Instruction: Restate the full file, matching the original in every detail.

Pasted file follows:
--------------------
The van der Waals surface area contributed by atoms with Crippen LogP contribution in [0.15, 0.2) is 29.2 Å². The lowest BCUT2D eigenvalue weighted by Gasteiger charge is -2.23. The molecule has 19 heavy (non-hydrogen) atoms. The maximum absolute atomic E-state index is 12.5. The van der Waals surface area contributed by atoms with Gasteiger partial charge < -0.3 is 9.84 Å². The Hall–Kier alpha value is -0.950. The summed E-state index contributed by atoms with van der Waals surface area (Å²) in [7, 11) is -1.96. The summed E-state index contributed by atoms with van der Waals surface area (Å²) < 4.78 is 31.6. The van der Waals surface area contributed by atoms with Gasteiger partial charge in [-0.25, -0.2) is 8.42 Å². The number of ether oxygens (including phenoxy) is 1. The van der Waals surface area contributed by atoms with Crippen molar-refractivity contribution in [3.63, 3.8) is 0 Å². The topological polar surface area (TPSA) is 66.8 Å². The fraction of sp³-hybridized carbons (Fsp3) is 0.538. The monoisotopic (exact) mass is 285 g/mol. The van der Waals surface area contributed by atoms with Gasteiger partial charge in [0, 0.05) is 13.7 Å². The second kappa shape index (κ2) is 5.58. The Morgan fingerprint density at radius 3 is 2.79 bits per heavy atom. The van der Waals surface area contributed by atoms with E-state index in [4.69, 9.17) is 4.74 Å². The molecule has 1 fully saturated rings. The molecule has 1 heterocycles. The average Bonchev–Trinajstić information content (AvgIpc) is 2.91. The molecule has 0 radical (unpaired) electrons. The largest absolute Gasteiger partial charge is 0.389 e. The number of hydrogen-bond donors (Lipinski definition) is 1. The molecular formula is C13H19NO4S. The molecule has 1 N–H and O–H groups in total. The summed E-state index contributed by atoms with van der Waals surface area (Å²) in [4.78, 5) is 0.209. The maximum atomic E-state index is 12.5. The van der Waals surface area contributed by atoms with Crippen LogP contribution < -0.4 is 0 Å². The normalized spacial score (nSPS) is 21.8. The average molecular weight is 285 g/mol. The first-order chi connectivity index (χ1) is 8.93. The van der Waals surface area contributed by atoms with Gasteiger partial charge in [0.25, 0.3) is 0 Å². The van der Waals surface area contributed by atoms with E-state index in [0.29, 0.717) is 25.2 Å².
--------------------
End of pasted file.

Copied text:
The van der Waals surface area contributed by atoms with Crippen LogP contribution in [0.15, 0.2) is 29.2 Å². The lowest BCUT2D eigenvalue weighted by Gasteiger charge is -2.23. The molecule has 19 heavy (non-hydrogen) atoms. The maximum absolute atomic E-state index is 12.5. The van der Waals surface area contributed by atoms with Gasteiger partial charge < -0.3 is 9.84 Å². The Hall–Kier alpha value is -0.950. The summed E-state index contributed by atoms with van der Waals surface area (Å²) in [7, 11) is -1.96. The summed E-state index contributed by atoms with van der Waals surface area (Å²) < 4.78 is 31.6. The van der Waals surface area contributed by atoms with Gasteiger partial charge in [-0.25, -0.2) is 8.42 Å². The number of ether oxygens (including phenoxy) is 1. The van der Waals surface area contributed by atoms with Crippen molar-refractivity contribution in [3.63, 3.8) is 0 Å². The topological polar surface area (TPSA) is 66.8 Å². The fraction of sp³-hybridized carbons (Fsp3) is 0.538. The monoisotopic (exact) mass is 285 g/mol. The van der Waals surface area contributed by atoms with Gasteiger partial charge in [0, 0.05) is 13.7 Å². The second kappa shape index (κ2) is 5.58. The Morgan fingerprint density at radius 3 is 2.79 bits per heavy atom. The van der Waals surface area contributed by atoms with E-state index in [4.69, 9.17) is 4.74 Å². The molecule has 1 fully saturated rings. The molecule has 1 heterocycles. The average Bonchev–Trinajstić information content (AvgIpc) is 2.91. The molecule has 0 radical (unpaired) electrons. The largest absolute Gasteiger partial charge is 0.389 e. The number of hydrogen-bond donors (Lipinski definition) is 1. The molecular formula is C13H19NO4S. The molecule has 1 N–H and O–H groups in total. The summed E-state index contributed by atoms with van der Waals surface area (Å²) in [4.78, 5) is 0.209. The maximum atomic E-state index is 12.5. The van der Waals surface area contributed by atoms with Crippen LogP contribution < -0.4 is 0 Å². The normalized spacial score (nSPS) is 21.8. The average molecular weight is 285 g/mol. The first-order chi connectivity index (χ1) is 8.93. The van der Waals surface area contributed by atoms with Gasteiger partial charge in [0.25, 0.3) is 0 Å². The van der Waals surface area contributed by atoms with E-state index in [0.29, 0.717) is 25.2 Å².